The more you know…

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5 Responses to TPD pp71-72: Waiting on the world to change.

  1. Jarred H says:

    I’ll get to the rest of this later, but I’ll comment on the UCC for now.

    I suspect that Peretti’s views on the UCC have little to do with their position on total depravity and more to do with the denomination’s often “liberal” stance. For example, the UCC was one of the first denominations to suggest that LGB people (I’m not sure what their stance on trans* people are) might be fine just as they are. (I don’t know if they began exploring that position before or after this book was originally published.) Granted, the UCC rejection of total depravity is probably a strong influence in their other liberal stances…..

    Of course, technically, total depravity is a Calvinist position. Non-Calvinists (and Pentecostals can be either non-Calvanisits and Calvinist) don’t necessarily subscribe to that theology. I’m not sure if the Armenians(sp?) — who are often viewed as at extreme odds with the Calvinists due to their difference of opinion over the question of eternal security — have a similar doctrine, for example.

  2. Mau de Katt says:

    I think you’re confusing the United Christian Church with the United Church of Christ. (And now that I consider it, I think Peretti did too.) UCC, the United Church of Christ, is the “liberal Christian” one, and is definitely a denomination that RTCs consider to be “fallen awway,” “watered-down,” and all the other OMGZ Libruhl! bugaboos they rail so strongly against.

  3. Jarred H says:

    For my next comment, I want to look beyond the book at a much more troubling fact (and one that I’ve brought up before): While this book is “ficiton,” it accurately portrays the way many “spiritual warfare” types (and even many Christians who are not and/or do not consider themselves part of the “spiritual warfare” camp) actually view the world we live in.

    I want to call out the author on this, insisting it’s a dangerous tactic; your town doesn’t even have to be sick for you to “take up the mantle” and fight against demons that only exist in your own mind. But at the same time, I can relate to that feeling, the knowledge that something is wrong despite it looking normal. My mother showed one face to the world and one face to me, and the one I saw wasn’t nearly as pretty or perfect.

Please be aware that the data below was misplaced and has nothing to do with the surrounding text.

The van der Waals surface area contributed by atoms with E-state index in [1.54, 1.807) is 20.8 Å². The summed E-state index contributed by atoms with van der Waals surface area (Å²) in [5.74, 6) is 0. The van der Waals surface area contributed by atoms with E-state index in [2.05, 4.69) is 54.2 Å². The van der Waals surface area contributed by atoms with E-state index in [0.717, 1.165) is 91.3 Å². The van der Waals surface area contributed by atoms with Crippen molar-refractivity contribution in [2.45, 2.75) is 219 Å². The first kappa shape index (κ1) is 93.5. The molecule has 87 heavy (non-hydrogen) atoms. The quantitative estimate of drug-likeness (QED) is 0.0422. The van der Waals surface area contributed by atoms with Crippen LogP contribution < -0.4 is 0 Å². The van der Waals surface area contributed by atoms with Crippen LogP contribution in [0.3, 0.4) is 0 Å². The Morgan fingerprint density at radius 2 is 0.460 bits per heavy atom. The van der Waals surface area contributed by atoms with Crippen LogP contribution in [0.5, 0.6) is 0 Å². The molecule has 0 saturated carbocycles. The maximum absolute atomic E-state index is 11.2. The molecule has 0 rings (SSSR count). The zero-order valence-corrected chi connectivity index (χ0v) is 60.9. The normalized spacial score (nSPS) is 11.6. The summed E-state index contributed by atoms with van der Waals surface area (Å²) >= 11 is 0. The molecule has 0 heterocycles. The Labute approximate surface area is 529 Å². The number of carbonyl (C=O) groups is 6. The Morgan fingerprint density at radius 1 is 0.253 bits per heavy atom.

The sentence I bolded is what separates your past from Peretti and company’s thinking here. Yes, your mother may have put on a “good face” for the rest of the world and have fooled them. But you saw that more sinister “face.” It wasn’t your vain imaginings, no matter how much others may not have seen what you have. It was real. It was observed, even if only by you.

    “Spiritual warfare” types don’t actually see the “other face” they claim the rest of the world is hiding. They just assume it’s there. They take it on faith it’s there, despite not having one shred of evidence to support it. All because their preconceived theology insists that’s the way things really must be.

    And for what it’s worth, you have my deepest sympathies with regards to your past.

  4. 2-D Man says:

    Hi. I’m catching up on this series; it’s quite good!

    I suspect it’s the “total depravity” part that Peretti is objecting to here

    There’s a bit more of a direct disagreement with Peretti when you remember this:

    [The founder of UCC] opposed…bearing of arms in war.

    And realize that this book (and its sequel) are all about angels cutting demons into small pieces.

    That’s also leading me to wonder how stupid these angels, and their nefarious counterparts, really are. They’ve been around since Babylon, at least, and not once have they had any upgrades to their war technology. People have even been advancing all the way along right in front of them and nope, they still think swords are the way to go. It takes a special kind of person to say “I’m willing to use a man’s abuse of his family to prevail over the demons, but if we develop gas-powered projectile weapons, someone could get hurt.”

    As I said, good job so far.